Mental health is one of the hardest areas of community need to address, and it is of utmost urgency at this moment in time. It’s no secret that the pandemic has created more worry, anxiety and stress for people, and services are hard to access. The stigma of mental illness, navigating confusing and complex systems like private insurance and Medicare (or a combination of both), waiting lists for appointments, and lacking the means, transportation and time to seek services are all compounding to create the perfect storm for people trying to access mental health services.
Pandemic-related hardships and language barriers also exacerbate access for certain populations in our community.
In addition, our region’s shortage of mental health care providers is creating strain on the existing systems that do provide critical, front-line care to our community members.
- 1 in 5 adults has a depressive disorder, according to UVM Medical Center’s 2022 Community Health Needs Assessment.
- Suicide is the 8th leading cause of death in Vermont—touching every socioeconomic status, race, identity and community.
- Pandemic isolation and lifestyle changes have caused a drastic uptick in youth mental health concerns. Primary care pediatricians in Vermont are reporting a waitlist of patients, with 75-80% of cases being mental health related.
- 8% of Vermonters ages 12–17 who have depression did not receive any care in the previous year, according to data compiled by NAMI Vermont in 2021.
- Older Vermonters continue to face increased isolation made worse by the pandemic.
WHAT WE’RE DOING
United Way of Northwest Vermont is making strategic community investments that cover a range of services and programs, from prevention of mental illness to crisis response and helping people access appropriate and timely treatment. Community funding grants support programs that connect our community’s youth to adult role models and mentors to enhance their feelings of belonging and wellbeing. They also support crisis hotlines, like Howard Center’s First Call, that operate 24/7 to help children, youth and families get what they need to be safe at their most vulnerable moments. They also help multicultural families through programs like Connecting Cultures that provide support, case management and counseling to families with sensitivity to their language and cultural needs.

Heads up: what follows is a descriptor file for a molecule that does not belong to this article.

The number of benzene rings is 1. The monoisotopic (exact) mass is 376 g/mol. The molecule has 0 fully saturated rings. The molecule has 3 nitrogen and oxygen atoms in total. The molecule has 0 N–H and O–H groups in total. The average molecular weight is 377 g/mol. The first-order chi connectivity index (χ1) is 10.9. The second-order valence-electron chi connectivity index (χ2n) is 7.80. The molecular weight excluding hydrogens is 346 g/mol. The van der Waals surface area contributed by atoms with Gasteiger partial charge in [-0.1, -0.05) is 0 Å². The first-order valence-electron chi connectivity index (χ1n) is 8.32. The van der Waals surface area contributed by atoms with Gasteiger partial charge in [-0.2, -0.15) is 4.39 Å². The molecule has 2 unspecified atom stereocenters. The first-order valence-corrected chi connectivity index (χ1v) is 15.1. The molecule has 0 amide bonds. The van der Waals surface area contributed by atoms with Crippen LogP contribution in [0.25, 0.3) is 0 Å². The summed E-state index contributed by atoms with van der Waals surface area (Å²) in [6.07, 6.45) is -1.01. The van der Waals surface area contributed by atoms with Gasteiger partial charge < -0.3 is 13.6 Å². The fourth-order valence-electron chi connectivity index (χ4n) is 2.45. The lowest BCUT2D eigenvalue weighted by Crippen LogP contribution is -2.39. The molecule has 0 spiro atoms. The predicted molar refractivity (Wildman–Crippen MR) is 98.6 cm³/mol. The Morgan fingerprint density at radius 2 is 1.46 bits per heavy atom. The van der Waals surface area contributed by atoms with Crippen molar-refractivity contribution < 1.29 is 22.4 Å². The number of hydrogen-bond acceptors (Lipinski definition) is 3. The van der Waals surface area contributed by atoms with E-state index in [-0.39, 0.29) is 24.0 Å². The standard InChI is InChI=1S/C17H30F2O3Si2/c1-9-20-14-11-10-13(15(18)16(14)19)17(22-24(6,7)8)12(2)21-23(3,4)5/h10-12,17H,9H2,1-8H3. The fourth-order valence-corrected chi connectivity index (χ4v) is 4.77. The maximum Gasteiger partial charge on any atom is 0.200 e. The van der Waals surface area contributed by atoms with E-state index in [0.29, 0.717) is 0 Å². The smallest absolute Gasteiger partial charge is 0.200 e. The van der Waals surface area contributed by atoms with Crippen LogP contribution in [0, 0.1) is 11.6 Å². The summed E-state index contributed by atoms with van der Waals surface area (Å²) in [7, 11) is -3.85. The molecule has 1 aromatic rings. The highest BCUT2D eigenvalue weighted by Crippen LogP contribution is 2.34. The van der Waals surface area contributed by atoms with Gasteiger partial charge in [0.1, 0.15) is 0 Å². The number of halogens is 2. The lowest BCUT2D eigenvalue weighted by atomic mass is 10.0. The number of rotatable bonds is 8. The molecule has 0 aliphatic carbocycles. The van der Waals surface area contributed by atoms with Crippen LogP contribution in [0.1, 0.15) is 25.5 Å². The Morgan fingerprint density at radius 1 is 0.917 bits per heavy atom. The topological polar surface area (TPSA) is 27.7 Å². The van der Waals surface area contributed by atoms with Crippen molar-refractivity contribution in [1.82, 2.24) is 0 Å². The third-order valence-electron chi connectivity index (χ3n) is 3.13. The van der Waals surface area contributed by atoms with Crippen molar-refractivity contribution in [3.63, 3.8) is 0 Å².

*2022 Funded Partners:
- Howard Center
- Northwestern Counseling & Support Services
- Spectrum Youth and Family Services
- Connecting Cultures at Vermont Psychological Services
*Partners listed above provide direct mental health care and services, but many other United Way funded partners address important mental health needs. For example, Age Well’s Meals on Wheels program not only provides nutritious meals, but also offers a human connection which addresses the social isolation many older Vermonters experience. And mentoring programs such as Franklin County Caring Communities’ Watershed Mentoring program provide struggling youth with a connection with a caring adult.
Mental Health Initiative
United Way of Northwest Vermont recognizes that mental health is an extremely high priority and that funding existing community-based programs is simply not enough.
In early 2022, United Way embarked on a three-year process to formally convene a network of regional partners doing mental health work in order to improve Vermonters’ timely access to appropriate mental health services and focusing on three initial priorities:
- addressing Vermont’s critical labor shortage of mental health providers;
- strengthening and aligning resources for suicide prevention;
- and, responding to the rise in youth mental health needs.
Three volunteer-led Action Teams will facilitate activity, redirect or combine existing resources, identify gaps in the system, and allocate sub-grants to partners to carry out essential action items from the network. This initiative leverages state and federal dollars which, combined with the power of our network of generous donors, helps power up our community’s resources to make greater and faster progress to promote our community’s mental health.